-- Robert Preidt
THURSDAY, Oct. 28 (HealthDay News) Early humans were using a
highly skilled stone tool sharpening method 75,000 years ago in
Africa, more than 50,000 years earlier than previously believed, a
new study indicates.
This adds more evidence that modern behavior developed over time
during the Middle Stone Age rather than after our ancestors
migrated from Africa to Europe, as some scientists have
Researchers from the University of Colorado at Boulder
discovered that the delicate technique -- called "pressure flaking"
-- was used by anatomically modern humans at Blombos Cave in South
Africa during the Middle Stone Age. Previously, the earliest
evidence of pressure flaking was from 20,000 years ago in France
"This finding is important because it shows that modern humans in South Africa had a sophisticated repertoire of tool-making techniques at a very early time," study co-author Paola Villa, a curator at the University of Colorado Museum of Natural History, said in a university news release.
"This innovation is a clear example of a tendency to develop new functional ideas and techniques widely viewed as symptomatic of advanced, or modern behavior," she added.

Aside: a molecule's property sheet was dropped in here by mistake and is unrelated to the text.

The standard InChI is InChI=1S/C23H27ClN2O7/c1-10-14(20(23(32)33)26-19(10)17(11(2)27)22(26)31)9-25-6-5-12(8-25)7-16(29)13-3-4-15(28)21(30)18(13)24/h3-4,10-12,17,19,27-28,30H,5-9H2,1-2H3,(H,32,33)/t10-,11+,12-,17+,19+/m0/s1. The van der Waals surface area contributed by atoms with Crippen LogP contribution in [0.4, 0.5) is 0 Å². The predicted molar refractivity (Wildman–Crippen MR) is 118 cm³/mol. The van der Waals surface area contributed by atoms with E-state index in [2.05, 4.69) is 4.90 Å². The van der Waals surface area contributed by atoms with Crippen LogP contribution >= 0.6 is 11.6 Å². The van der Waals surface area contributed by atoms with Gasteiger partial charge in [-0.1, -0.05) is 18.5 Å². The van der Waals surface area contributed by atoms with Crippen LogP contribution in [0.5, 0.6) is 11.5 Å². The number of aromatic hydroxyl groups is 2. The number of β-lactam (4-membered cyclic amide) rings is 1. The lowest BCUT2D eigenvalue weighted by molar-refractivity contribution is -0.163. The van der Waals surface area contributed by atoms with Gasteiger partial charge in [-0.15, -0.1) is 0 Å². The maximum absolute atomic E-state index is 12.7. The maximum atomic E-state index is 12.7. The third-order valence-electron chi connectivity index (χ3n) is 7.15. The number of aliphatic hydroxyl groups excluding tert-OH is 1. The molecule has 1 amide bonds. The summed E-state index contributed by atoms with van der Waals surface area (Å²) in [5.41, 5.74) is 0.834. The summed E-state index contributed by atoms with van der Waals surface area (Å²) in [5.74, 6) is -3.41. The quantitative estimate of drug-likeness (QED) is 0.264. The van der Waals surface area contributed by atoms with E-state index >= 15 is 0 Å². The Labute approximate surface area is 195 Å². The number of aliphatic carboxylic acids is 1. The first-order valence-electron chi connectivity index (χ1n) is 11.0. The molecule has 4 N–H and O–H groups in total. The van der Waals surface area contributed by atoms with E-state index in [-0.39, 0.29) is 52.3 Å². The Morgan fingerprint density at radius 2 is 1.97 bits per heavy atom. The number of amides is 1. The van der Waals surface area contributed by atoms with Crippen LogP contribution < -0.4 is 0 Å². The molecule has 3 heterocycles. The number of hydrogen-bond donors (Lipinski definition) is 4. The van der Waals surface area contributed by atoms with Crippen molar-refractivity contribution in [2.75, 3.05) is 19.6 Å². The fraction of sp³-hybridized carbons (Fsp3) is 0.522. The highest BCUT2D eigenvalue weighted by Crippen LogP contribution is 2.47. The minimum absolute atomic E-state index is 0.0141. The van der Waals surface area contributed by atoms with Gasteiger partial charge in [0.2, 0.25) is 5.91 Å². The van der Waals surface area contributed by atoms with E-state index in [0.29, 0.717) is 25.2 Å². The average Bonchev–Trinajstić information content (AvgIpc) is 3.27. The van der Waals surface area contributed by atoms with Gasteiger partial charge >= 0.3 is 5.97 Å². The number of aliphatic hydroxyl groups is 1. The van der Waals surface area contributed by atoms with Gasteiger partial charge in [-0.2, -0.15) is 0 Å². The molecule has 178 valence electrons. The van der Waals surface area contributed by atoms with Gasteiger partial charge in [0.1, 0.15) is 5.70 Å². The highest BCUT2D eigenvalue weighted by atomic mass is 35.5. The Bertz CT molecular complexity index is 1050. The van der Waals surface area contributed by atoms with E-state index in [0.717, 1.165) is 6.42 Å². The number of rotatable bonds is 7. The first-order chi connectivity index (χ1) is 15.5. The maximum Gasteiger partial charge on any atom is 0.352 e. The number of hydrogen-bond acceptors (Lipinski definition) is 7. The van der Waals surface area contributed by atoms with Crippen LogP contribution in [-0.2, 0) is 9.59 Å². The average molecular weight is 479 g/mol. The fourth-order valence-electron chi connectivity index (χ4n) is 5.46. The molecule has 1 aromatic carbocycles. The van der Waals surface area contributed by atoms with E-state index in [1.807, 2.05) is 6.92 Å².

Pressure flaking "takes place when implements previously shaped
by hard stone hammer strokes followed by softer strikes with wood
or bone hammers are carefully trimmed on edges by directly pressing
the point of a tool made of bone on the stone artifact," according
to background material in the study. Many stones -- with the
exception of jasper, obsidian and high-quality flint -- also had to
be heated before pressure flaking, researchers noted.
This technique enables better control of the sharpness,
thickness and overall shape of two-sided items such as spearheads
and stone knives, Villa explained.
The study appears in the Oct. 29 issue of
The Australian Museum has more about
tools and human evolution.
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